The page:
“Time for school,” Angelina announces, holding a Peppa Pig figure. I hold Peppa’s brother, George, and reply, “OK, Peppa. I’m coming.” My 5-year-old granddaughter cajoles my play participation as I attempt to write this piece about National Grandparents Day and the important national survey that I’ll take.
JC and I have one grandchild with whom we have been very involved since birth. Angelina weighed a pound and a half, and after 130 days, she was released from the hospital tethered to a wire and a couple of tubes. Today she’s happy, healthy and untethered.
“OK, children, it’s nap time.” Angelina has gathered Peppa’s friends: Suzy Sheep, Molly Mole, Danny Dog and others. I tear a sheet of copy paper to create little blankets.
JC and I are among roughly 4 million autism grandparents in the U.S., but not much is known about us as a group. Unlike autism parents, who are constantly consumed with the unpredictable challenges of the day, we grandparents are more likely to have spare time, spare energy and a willingness to contribute our well-seasoned abilities, expertise and wisdom.
Since entering the autism community a few years ago when Angelina was diagnosed ...
“Papa John, you be the bad guy and I’ll be the police officer.” I look her way. “OK,” I say, “but this chair where I’m sitting has to be the jail.” She locks the pretend door, throws away the pretend key and walks away.
... I’ve met around 200 autism grandparents, many via online support groups and some via the Richmond-based Autism Society of Central Virginia and the Faison Center where Angelina is enrolled. The grandparents range from live-in guardians to thousand-mile-distant occasional visitors. Their relationships with their children range from perfect to bad, with the large majority leaning toward the positive side. And the arcs of their personal and professional lives are all over the place.
But all of us have three things in common: the never-ending autism learning curve, a desire to help our grandchildren and a combination of hope and concern for their future.
Whoops — Angelina has disappeared. “Angelina,” I call out. I hear her signature pitty-pat steps down the hall, and she arrives with a broad smile. “Angelina! Your hair looks so pretty!” She beams as she twirls. “Did MeMe do those braids?” I ask. She nods. (JC’s skills are far better than mine; I can’t get Angelina to tolerate even one swipe of a hairbrush.)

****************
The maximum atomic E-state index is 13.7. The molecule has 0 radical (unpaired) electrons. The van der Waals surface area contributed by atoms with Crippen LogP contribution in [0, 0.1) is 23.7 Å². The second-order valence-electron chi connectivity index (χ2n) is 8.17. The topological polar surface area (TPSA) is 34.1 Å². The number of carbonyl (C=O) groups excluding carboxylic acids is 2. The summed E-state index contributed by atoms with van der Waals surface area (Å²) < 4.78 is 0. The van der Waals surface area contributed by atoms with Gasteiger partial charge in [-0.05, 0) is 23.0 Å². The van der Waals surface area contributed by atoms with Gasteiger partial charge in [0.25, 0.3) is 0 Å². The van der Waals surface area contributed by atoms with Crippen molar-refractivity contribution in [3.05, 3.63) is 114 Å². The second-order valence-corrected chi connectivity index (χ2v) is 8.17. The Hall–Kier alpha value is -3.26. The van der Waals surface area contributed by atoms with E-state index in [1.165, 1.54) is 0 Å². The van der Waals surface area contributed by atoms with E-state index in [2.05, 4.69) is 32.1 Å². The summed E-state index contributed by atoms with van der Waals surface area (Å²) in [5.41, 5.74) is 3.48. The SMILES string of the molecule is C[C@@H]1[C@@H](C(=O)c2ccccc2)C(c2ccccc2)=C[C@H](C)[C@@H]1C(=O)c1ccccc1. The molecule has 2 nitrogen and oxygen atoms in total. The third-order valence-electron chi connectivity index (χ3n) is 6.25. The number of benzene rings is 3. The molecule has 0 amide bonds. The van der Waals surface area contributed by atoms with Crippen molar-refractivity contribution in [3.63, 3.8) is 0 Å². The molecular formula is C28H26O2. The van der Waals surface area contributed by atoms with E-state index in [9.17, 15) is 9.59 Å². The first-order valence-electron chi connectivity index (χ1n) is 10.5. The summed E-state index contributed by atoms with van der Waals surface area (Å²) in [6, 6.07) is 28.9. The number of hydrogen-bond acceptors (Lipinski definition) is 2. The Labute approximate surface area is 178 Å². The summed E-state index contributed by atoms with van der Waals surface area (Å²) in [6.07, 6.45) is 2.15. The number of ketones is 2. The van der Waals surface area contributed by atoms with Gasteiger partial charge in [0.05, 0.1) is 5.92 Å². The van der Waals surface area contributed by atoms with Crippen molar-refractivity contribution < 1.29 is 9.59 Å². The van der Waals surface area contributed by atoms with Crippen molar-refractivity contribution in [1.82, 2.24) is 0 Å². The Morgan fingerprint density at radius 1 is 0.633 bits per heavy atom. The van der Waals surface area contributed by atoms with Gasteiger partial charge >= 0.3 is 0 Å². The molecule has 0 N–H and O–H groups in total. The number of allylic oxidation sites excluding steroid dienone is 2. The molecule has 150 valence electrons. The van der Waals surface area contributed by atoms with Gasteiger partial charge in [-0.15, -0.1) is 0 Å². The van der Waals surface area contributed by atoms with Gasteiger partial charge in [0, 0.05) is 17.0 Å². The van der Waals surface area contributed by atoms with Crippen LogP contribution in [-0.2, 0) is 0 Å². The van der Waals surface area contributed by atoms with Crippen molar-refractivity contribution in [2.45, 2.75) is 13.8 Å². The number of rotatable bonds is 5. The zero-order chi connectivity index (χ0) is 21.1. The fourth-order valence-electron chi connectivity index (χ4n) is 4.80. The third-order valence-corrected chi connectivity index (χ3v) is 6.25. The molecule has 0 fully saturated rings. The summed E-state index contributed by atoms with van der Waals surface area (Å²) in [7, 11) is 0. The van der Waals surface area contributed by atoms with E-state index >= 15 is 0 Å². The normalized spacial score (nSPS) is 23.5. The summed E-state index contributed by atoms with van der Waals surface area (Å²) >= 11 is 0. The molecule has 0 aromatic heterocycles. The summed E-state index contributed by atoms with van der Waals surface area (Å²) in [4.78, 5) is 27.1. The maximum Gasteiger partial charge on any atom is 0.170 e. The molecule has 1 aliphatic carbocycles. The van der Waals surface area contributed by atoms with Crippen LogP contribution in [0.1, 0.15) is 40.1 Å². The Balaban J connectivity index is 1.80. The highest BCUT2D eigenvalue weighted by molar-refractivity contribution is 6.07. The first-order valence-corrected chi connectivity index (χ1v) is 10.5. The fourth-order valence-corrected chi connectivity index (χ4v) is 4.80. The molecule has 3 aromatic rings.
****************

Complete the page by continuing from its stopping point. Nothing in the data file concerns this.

Sunday, Sept. 12, is National Grandparents Day. President Jimmy Carter signed the legislation in 1978 for the purpose of recognizing and embracing the expertise and wisdom of grandparents. Angelina’s schools and therapists and medical workers all have welcomed my and JC’s involvement.
But it is rare, not only in our case but with the other grandparents I’ve met, for many autism providers to proactively inquire about the grandparents’ abilities to be involved. Perhaps they’re simply not aware of the potential “grandmotherlode” of resources that often can be so beneficial to the grandchild’s progress — such as JC spending a couple of hours reading with Angelina every week when she spends the night with us.
The 2021 National Survey of Autism Grandparents — free and anonymous online at: autismgrandparentsclub.com/survey — will confirm and spotlight the resources that we autism grandparents can offer. How much time, money and expertise do we provide? What are our abilities? How much do we know about autism?
“Papa John, Papa John!” Angelina is holding Peppa again. “School’s over and it’s time to go meet our parents. I’m the wine reader.” (Translation: line leader. We continue to work on enunciation. Until a month ago, her toy thermometer would register a “beaver.” Now it tells if someone has a fever.) I line up Danny and Suzy and the others behind Peppa, and Angelina marches them across the rug.
The 2021 National Survey of Autism Grandparents was developed over the past year by a few dozen noted autism professionals nationwide. Its mechanics are being handled by the AARP. And its results, distributed free to autism providers and anyone else who is interested, will be tabulated and reported by Virginia Commonwealth University’s Survey and Evaluation Research Laboratory.
The hope is that the findings will help autism providers become more aware of the grandparent resources, help autism advocates leverage more resources and help us autism grandparents understand our own roles even better — all for the benefit of our grandchildren.
“I’m the doctor and you’re the patient.” Angelina confronts me with her doctor kit. “Hello, Dr. Angelina,” I say in a puny voice. “I don’t feel good.” “What seems to be the problem today?” She takes out the stethoscope, the blood pressure cuff, the syringe, the thermometer ...
Perhaps the survey results will prompt autism teachers and therapists and health care workers to routinely ask each family, “Let’s discuss how the grandparents can have beneficial roles.”
“Say ahhh.” Angelina moves the thermometer toward my mouth. I ready myself for her curative abilities.
I suspect that most grandparents, whether confronted by autism or not, are like JC and me in recognizing the therapeutic powers of our grandchildren, whether or not they have doctor kits. Here’s to ongoing regular doses for all of us!
And here’s to autism grandparents nationwide letting their voices be heard by taking the 2021 National Autism Grandparents Survey through Sept. 30 at: autismgrandparentsclub.com/survey
John Bryan is a Richmond-based writer and volunteer who is coordinator of the Autism Grandparents Club. Contact him at: email@example.com